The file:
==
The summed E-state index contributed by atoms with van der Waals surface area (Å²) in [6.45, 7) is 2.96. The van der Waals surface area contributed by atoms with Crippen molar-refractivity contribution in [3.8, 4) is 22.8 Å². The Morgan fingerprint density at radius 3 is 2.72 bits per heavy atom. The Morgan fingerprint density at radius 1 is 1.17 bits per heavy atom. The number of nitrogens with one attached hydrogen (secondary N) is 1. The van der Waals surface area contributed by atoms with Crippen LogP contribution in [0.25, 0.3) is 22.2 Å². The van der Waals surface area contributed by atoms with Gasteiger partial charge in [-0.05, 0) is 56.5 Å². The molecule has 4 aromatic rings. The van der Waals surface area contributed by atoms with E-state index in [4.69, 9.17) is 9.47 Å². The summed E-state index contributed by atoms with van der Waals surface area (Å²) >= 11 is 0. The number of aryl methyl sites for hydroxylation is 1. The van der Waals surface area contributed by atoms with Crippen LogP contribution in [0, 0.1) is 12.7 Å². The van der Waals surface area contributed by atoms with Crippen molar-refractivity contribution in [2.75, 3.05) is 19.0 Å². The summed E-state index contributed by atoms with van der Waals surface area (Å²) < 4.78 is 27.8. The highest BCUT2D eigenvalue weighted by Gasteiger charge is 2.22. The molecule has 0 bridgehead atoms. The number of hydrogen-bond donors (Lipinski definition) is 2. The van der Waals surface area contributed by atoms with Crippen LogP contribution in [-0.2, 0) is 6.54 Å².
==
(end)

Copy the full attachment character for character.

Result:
The summed E-state index contributed by atoms with van der Waals surface area (Å²) in [6.45, 7) is 2.96. The van der Waals surface area contributed by atoms with Crippen molar-refractivity contribution in [3.8, 4) is 22.8 Å². The Morgan fingerprint density at radius 3 is 2.72 bits per heavy atom. The Morgan fingerprint density at radius 1 is 1.17 bits per heavy atom. The number of nitrogens with one attached hydrogen (secondary N) is 1. The van der Waals surface area contributed by atoms with Crippen LogP contribution in [0.25, 0.3) is 22.2 Å². The van der Waals surface area contributed by atoms with Gasteiger partial charge in [-0.05, 0) is 56.5 Å². The molecule has 4 aromatic rings. The van der Waals surface area contributed by atoms with E-state index in [4.69, 9.17) is 9.47 Å². The summed E-state index contributed by atoms with van der Waals surface area (Å²) >= 11 is 0. The number of aryl methyl sites for hydroxylation is 1. The van der Waals surface area contributed by atoms with Crippen LogP contribution in [0, 0.1) is 12.7 Å². The van der Waals surface area contributed by atoms with Crippen molar-refractivity contribution in [2.75, 3.05) is 19.0 Å². The summed E-state index contributed by atoms with van der Waals surface area (Å²) < 4.78 is 27.8. The highest BCUT2D eigenvalue weighted by Gasteiger charge is 2.22. The molecule has 0 bridgehead atoms. The number of hydrogen-bond donors (Lipinski definition) is 2. The van der Waals surface area contributed by atoms with Crippen LogP contribution in [-0.2, 0) is 6.54 Å².